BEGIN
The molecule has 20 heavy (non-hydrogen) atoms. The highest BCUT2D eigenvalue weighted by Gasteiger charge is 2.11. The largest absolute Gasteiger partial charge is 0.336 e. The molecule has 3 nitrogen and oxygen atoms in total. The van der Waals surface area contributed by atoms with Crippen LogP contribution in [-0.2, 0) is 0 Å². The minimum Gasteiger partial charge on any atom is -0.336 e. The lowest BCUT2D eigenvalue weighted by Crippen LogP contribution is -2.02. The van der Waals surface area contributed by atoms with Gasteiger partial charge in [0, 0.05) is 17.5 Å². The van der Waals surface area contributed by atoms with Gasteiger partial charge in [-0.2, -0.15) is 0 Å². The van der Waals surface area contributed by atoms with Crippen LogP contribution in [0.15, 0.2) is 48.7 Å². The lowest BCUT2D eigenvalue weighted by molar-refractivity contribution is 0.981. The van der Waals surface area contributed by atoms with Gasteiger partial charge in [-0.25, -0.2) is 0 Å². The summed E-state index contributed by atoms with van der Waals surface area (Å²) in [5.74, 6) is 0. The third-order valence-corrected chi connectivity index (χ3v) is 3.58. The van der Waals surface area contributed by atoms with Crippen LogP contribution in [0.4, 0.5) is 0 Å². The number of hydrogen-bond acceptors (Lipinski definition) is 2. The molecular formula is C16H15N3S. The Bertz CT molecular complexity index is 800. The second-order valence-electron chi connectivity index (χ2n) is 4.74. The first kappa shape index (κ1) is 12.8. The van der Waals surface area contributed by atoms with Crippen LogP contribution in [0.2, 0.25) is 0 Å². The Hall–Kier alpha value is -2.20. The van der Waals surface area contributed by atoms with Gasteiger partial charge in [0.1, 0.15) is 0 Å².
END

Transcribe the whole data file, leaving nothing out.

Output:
The molecule has 20 heavy (non-hydrogen) atoms. The highest BCUT2D eigenvalue weighted by Gasteiger charge is 2.11. The largest absolute Gasteiger partial charge is 0.336 e. The molecule has 3 nitrogen and oxygen atoms in total. The van der Waals surface area contributed by atoms with Crippen LogP contribution in [-0.2, 0) is 0 Å². The minimum Gasteiger partial charge on any atom is -0.336 e. The lowest BCUT2D eigenvalue weighted by Crippen LogP contribution is -2.02. The van der Waals surface area contributed by atoms with Gasteiger partial charge in [0, 0.05) is 17.5 Å². The van der Waals surface area contributed by atoms with Gasteiger partial charge in [-0.2, -0.15) is 0 Å². The van der Waals surface area contributed by atoms with Crippen LogP contribution in [0.15, 0.2) is 48.7 Å². The lowest BCUT2D eigenvalue weighted by molar-refractivity contribution is 0.981. The van der Waals surface area contributed by atoms with Gasteiger partial charge in [-0.25, -0.2) is 0 Å². The summed E-state index contributed by atoms with van der Waals surface area (Å²) in [5.74, 6) is 0. The third-order valence-corrected chi connectivity index (χ3v) is 3.58. The van der Waals surface area contributed by atoms with Crippen LogP contribution in [0.4, 0.5) is 0 Å². The number of hydrogen-bond acceptors (Lipinski definition) is 2. The molecular formula is C16H15N3S. The Bertz CT molecular complexity index is 800. The second-order valence-electron chi connectivity index (χ2n) is 4.74. The first kappa shape index (κ1) is 12.8. The van der Waals surface area contributed by atoms with Crippen LogP contribution in [0.2, 0.25) is 0 Å². The Hall–Kier alpha value is -2.20. The van der Waals surface area contributed by atoms with Gasteiger partial charge in [0.1, 0.15) is 0 Å².